However, it’s a good idea that you take vitamin C when you have a cold or flu, since several studies have proven that this nutrient can prevent your illness from becoming worse – like turning into pneumonia or a lung infection.
In 2005, researchers compiled data from 55 studies to examine the effectiveness of vitamin C to fight a common cold. They found that in most cases, vitamin C didn’t protect you against getting a cold, but when people (especially kids) took vitamin C prior to their illness, the cold didn’t last very long.
In one large study, researchers found that already-sick people who took 8,000 mg of vitamin C on the first day of their illness became well much sooner than those who did not.
Interestingly, there was one group of people that got the most benefit from vitamin C: marathon runners, soldiers exposed to extreme cold or physical rigor, and skiers got sick 50 percent less often when they used vitamin C to prevent illness.
4. Vitamin C Gives You Healthier-Looking Skin
On top of its antioxidant and immune system boosting properties, getting enough vitamin C can actually improve the appearance of your skin.
Vitamin C is critical in the production of a skin protein called collagen. One-fourth of all the protein in your body is collagen. This is a major structural protein, and it connects and strengthens the tendons, bone, cartilage, and other connective tissues in your body. It also provides support to your internal organs, and it’s even in your bones and teeth.
If you don’t get enough vitamin C in your diet, this can slow the production of collagen and lead to health problems. If enough collagen isn’t produced, your skin will start to sag and look old. With enough vitamin C, this nutrient can strengthen the resiliency of your skin and strengthen its structural support.
A research study published in the American Journal of Clinical Nutrition looked at skin aging and vitamin C intake in over 4,000 women between aged 40 and 74. They found that women with lower vitamin C in their body were more likely to have a wrinkled appearance, dry skin, and an aged appearance. In contract, women with enough vitamin C looked better, had fewer wrinkles, and less drying of the skin.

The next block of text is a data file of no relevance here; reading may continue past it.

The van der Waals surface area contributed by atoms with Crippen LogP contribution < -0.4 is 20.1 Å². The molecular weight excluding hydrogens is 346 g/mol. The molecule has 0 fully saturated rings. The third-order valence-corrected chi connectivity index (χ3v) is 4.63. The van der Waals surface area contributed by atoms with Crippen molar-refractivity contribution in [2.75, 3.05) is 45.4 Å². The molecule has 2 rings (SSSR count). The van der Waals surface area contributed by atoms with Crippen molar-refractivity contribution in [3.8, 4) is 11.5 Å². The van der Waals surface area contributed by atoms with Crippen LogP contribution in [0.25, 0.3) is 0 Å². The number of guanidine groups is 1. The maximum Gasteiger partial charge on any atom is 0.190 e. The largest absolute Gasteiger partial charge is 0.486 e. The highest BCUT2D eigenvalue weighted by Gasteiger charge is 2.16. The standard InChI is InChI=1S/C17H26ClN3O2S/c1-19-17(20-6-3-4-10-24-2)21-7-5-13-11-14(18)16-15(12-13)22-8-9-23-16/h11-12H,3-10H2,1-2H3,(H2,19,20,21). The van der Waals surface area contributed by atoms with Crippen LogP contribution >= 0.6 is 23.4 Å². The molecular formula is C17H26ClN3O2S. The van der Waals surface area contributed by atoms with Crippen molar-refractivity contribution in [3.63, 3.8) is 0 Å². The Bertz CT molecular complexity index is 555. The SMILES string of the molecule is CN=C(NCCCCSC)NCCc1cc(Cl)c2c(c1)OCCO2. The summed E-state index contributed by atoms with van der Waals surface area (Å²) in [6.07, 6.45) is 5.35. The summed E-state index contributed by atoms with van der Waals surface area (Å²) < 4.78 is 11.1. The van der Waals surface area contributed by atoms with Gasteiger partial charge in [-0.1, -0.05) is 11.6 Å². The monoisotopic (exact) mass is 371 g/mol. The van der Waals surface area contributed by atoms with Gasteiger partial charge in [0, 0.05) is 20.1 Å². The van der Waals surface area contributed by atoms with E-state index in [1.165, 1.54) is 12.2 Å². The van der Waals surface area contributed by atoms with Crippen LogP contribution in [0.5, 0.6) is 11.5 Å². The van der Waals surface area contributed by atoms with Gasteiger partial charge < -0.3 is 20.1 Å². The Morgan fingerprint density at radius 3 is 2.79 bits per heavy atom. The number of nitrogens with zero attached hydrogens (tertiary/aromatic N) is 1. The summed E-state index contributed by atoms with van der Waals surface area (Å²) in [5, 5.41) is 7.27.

In 2009, a study published in Free Radical Biology and Medicine, found that vitamin C protected your DNA from free radicals. (Free radicals have been associated with premature skin aging.) Vitamin C helped remove damage from DNA (which was caused by free radicals).
Although it’s no cure for the common cold or flu, Vitamin C definitely has other wonderful health benefits.
5. Vitamin C Protects Against Many Diseases
The many benefits of Vitamin C continue to be studied and researched, and the list of health benefits continue to grow.
Numerous studies have concluded that vitamin C can protect against immune system deficiencies (since it enhances absorption of other vitamins and nutrients). It also protects against cardiovascular disease (like heart problems and stroke), eye disease, and prenatal health problems.
What’s the Recommended Dosage of Vitamin C?
The National Institute of Health doesn’t recommend that you get more than 2,000 milligrams of Vitamin C each day. This high dosage can cause you to experience diarrhea and stomach upset. Vitamin C toxicity is rare, because your body can’t store this water-soluble vitamin and extra vitamin C passes out of the body as urine.
The Food and Nutrition Board at the Institute of Medicine recommends the following daily vitamin C intake:
- Newborn to 6 Months: 40 mg/day
- 7 months to 1 year old: 50 mg/day
- 1 to 3 years old: 15 mg/day
- 4 to 8 years old: 25 mg/day
- 9 to 13 years old: 45 mg/day
- Girls 14 to 18 year old: 65 mg/day
- Boys 14 to 18 years old: 75 mg/day
- Adult Men 19 years old and up: 90 mg/day
- Adult Women 19 years old and up: 75 mg/day
Pregnant women and breastfeeding mothers need higher amounts of vitamin C. In general, pregnant women need at least 85 mg/day and breastfeeding women should get 120 mg/day.
Sometimes, getting too much vitamin C in pregnancy might raise your risk of preterm birth. To be on the safe side, you should ask your doctor about what he or she recommends for you.